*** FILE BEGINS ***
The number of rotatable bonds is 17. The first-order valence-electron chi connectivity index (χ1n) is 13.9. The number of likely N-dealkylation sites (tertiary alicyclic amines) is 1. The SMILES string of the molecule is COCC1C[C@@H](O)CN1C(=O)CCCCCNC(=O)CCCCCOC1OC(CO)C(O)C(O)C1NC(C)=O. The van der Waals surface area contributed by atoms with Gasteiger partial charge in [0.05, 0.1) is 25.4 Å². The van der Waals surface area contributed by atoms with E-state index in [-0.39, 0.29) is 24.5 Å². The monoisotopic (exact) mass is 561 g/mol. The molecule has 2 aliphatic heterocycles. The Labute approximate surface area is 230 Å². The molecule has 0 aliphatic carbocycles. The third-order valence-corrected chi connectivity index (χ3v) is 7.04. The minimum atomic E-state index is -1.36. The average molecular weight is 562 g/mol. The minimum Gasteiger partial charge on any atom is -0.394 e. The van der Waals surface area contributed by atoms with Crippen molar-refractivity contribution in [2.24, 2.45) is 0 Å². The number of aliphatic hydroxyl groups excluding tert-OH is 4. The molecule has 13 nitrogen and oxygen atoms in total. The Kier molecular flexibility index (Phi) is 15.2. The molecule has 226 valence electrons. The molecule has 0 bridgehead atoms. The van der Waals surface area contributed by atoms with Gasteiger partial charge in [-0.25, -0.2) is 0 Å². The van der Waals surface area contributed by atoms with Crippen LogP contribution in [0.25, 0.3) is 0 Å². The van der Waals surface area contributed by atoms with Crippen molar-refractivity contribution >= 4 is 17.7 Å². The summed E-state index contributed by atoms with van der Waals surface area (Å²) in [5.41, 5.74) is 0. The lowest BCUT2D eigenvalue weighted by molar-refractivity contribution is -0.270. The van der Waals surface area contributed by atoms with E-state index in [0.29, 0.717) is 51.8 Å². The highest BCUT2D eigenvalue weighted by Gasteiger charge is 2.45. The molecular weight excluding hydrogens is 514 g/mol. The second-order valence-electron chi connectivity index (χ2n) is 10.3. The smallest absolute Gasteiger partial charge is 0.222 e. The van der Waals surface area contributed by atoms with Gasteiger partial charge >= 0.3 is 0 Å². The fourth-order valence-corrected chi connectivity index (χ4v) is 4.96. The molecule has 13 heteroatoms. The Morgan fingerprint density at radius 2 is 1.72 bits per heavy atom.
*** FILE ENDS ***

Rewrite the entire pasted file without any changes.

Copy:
The number of rotatable bonds is 17. The first-order valence-electron chi connectivity index (χ1n) is 13.9. The number of likely N-dealkylation sites (tertiary alicyclic amines) is 1. The SMILES string of the molecule is COCC1C[C@@H](O)CN1C(=O)CCCCCNC(=O)CCCCCOC1OC(CO)C(O)C(O)C1NC(C)=O. The van der Waals surface area contributed by atoms with Gasteiger partial charge in [0.05, 0.1) is 25.4 Å². The van der Waals surface area contributed by atoms with E-state index in [-0.39, 0.29) is 24.5 Å². The monoisotopic (exact) mass is 561 g/mol. The molecule has 2 aliphatic heterocycles. The Labute approximate surface area is 230 Å². The molecule has 0 aliphatic carbocycles. The third-order valence-corrected chi connectivity index (χ3v) is 7.04. The minimum atomic E-state index is -1.36. The average molecular weight is 562 g/mol. The minimum Gasteiger partial charge on any atom is -0.394 e. The van der Waals surface area contributed by atoms with Crippen molar-refractivity contribution in [2.24, 2.45) is 0 Å². The number of aliphatic hydroxyl groups excluding tert-OH is 4. The molecule has 13 nitrogen and oxygen atoms in total. The Kier molecular flexibility index (Phi) is 15.2. The molecule has 226 valence electrons. The molecule has 0 bridgehead atoms. The van der Waals surface area contributed by atoms with Gasteiger partial charge in [-0.25, -0.2) is 0 Å². The van der Waals surface area contributed by atoms with Crippen LogP contribution in [0.25, 0.3) is 0 Å². The van der Waals surface area contributed by atoms with Crippen molar-refractivity contribution >= 4 is 17.7 Å². The summed E-state index contributed by atoms with van der Waals surface area (Å²) in [5.41, 5.74) is 0. The lowest BCUT2D eigenvalue weighted by molar-refractivity contribution is -0.270. The van der Waals surface area contributed by atoms with E-state index in [0.29, 0.717) is 51.8 Å². The highest BCUT2D eigenvalue weighted by Gasteiger charge is 2.45. The molecular weight excluding hydrogens is 514 g/mol. The second-order valence-electron chi connectivity index (χ2n) is 10.3. The smallest absolute Gasteiger partial charge is 0.222 e. The van der Waals surface area contributed by atoms with Gasteiger partial charge >= 0.3 is 0 Å². The fourth-order valence-corrected chi connectivity index (χ4v) is 4.96. The molecule has 13 heteroatoms. The Morgan fingerprint density at radius 2 is 1.72 bits per heavy atom.